Arrogant cyclists are not confined to public roads. Only recently, cycling the Thames towpath, I had dismounted in favour of some pedestrians when a cycle club, maybe 20-strong, swept past all of us without a care in the world.

So, please let’s have some consideration from bikers and some tolerance from drivers and walkers. — Yours faithfully,

Rolf Richardson, Wootton Road, Henley



Another view of Thatcher

Sir, — I suppose it was inevitable in a Tory stronghold like Henley that a one-sided view of Baroness Thatcher’s legacy would appear in your paper (Standard, April 12).

There is controversy about most of her policies but two facts seem the most relevant to me: during her long reign child poverty doubled and the rich got 50 per cent richer.

Far from “saving” Britain, Thatcherism’s legacy is the financial mess we are all in today, largely caused by the debt, greed and loose regulation of the City that she was the first to encourage.

She called herself a friend of the brutal dictators Pinochet and Suharto and supported South Africa’s apartheid regime, condemning Nelson Mandela as a terrorist.

Appropriately, a direct “product” of Thatcherism is her son Mark, upon whom she doted.

A convicted criminal and loan shark, he earned an alleged £60million fortune from arms and other deals made by her government.

Perhaps he, rather than we taxpayers, could foot the outrageous £10million bill for her “state” funeral. — Yours faithfully,

Richard Bossons, Harpsden



Transparent planning

Sir, — I believe that the Woodcote neighbourhood plan will be discussed at the annual parish meeting to be held at the village hall on Tuesday.

When I attended the “drop-in” session in February I was surprised to find that the choice of potential sites was narrowed down to a handful of locations, three of them in Reading Road, although most people said they wanted development “spread around the village”.

One of these sites was described as “brownfield” and yet there was not one building on it. How many other mistakes were made?

“Help select the most appropriate sites from the blue sites,” we were told in February. The “appropriate sites” were said to follow what villagers said they wanted last summer, i.e. within the built-up area, not affecting the landscape, not taking development into the countryside, spread around the village and not in traffic hot spots.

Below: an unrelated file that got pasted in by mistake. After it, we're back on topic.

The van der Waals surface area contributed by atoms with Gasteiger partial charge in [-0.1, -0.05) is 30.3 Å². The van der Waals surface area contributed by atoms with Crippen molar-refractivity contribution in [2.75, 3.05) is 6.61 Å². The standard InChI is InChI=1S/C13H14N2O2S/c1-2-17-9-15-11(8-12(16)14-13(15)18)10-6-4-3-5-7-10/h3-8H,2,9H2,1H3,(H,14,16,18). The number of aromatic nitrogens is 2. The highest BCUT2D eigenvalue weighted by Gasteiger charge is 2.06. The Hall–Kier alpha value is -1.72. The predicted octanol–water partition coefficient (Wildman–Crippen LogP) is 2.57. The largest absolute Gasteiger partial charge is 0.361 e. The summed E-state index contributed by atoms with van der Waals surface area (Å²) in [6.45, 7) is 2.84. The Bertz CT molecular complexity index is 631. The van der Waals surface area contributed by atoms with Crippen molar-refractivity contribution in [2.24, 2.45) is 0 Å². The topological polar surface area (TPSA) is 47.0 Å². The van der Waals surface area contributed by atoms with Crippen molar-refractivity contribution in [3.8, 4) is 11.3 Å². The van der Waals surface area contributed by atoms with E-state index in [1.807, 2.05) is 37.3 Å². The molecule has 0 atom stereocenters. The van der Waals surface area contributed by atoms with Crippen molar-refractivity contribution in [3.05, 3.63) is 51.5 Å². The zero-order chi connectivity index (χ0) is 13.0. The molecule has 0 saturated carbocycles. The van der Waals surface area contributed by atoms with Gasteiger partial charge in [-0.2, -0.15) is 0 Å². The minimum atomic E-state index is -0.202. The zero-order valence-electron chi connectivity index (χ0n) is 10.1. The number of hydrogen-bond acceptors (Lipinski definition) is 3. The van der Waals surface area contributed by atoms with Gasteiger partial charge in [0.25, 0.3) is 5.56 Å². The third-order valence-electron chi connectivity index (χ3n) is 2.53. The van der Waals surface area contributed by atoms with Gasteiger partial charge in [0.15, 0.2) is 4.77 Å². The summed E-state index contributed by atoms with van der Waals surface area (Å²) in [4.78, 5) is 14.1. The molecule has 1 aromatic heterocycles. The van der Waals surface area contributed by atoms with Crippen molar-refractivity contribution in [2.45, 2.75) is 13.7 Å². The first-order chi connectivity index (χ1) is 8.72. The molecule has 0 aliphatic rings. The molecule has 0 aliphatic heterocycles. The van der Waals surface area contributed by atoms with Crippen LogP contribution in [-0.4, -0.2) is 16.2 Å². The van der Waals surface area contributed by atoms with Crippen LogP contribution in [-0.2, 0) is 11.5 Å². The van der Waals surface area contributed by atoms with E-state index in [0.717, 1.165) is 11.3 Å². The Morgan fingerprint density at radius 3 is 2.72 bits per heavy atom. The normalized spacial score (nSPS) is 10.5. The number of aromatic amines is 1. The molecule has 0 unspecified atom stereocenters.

I was not alone in thinking that some of these were inappropriate sites since they did not fall into the criteria laid down by villagers.

Elsewhere in the country, neighbourhood plan meetings have been proper public meetings where those promoting the sites were given a few minutes to speak in favour of their sites.

The public were fully involved and allowed to make up their own minds without having a small group of people to fillet the sites.

After all, isn’t it the purpose of neighbourhood plans for everyone to be fully involved? Don’t people think we are educated enough to decide for ourselves?

Word on the local grapevine is that what was suggested in February may change dramatically. I hope the village will not have to make a decision there and then.

In the interests of transparency, I hope that at the meeting on Tuesday the audience will be informed where members of the neighbourhood plan committee live. This information has never been published.

In February half of the sites suggested were at the opposite end of the village to where most of the committee live.

Therefore, we have a right to know where those recommending sites actually reside. That way we might understand why some sites were rejected. — Yours faithfully,

Simon Flatt,. Bridle Path, Woodcote



Let’s take it steadily

Sir, — After reading that the Henley and Harpsden neighbourhood plan is going to a referendum in May 2015 (Standard, March 29), I wonder why there is such a rush to get a decision on the Woodcote neighbourhood plan?

Henley has been told that it has to have another 400 homes, which I suppose is reasonable given that it is a town.

But there has been no decision on how many houses should be allocated to the various larger villages, including Woodcote.

We might have to have fewer than the 70-odd suggested by the neighbourhood plan committee but it could be more.

We should know more about what the landowners or developers are prepared to offer before a final decision is taken on the location of new developments. — Yours faithfully,

Terry Allaway, West Chiltern, Woodcote



Encouraging response

Sir, — Our family, who have owned land off Bridle Path, Woodcote, for the past 40 years, recently published a leaflet about sites in the Woodcote neighbourhood plan and this was distributed to households in the village.

We believe this site follows most of the criteria suggested by a number of villagers last summer.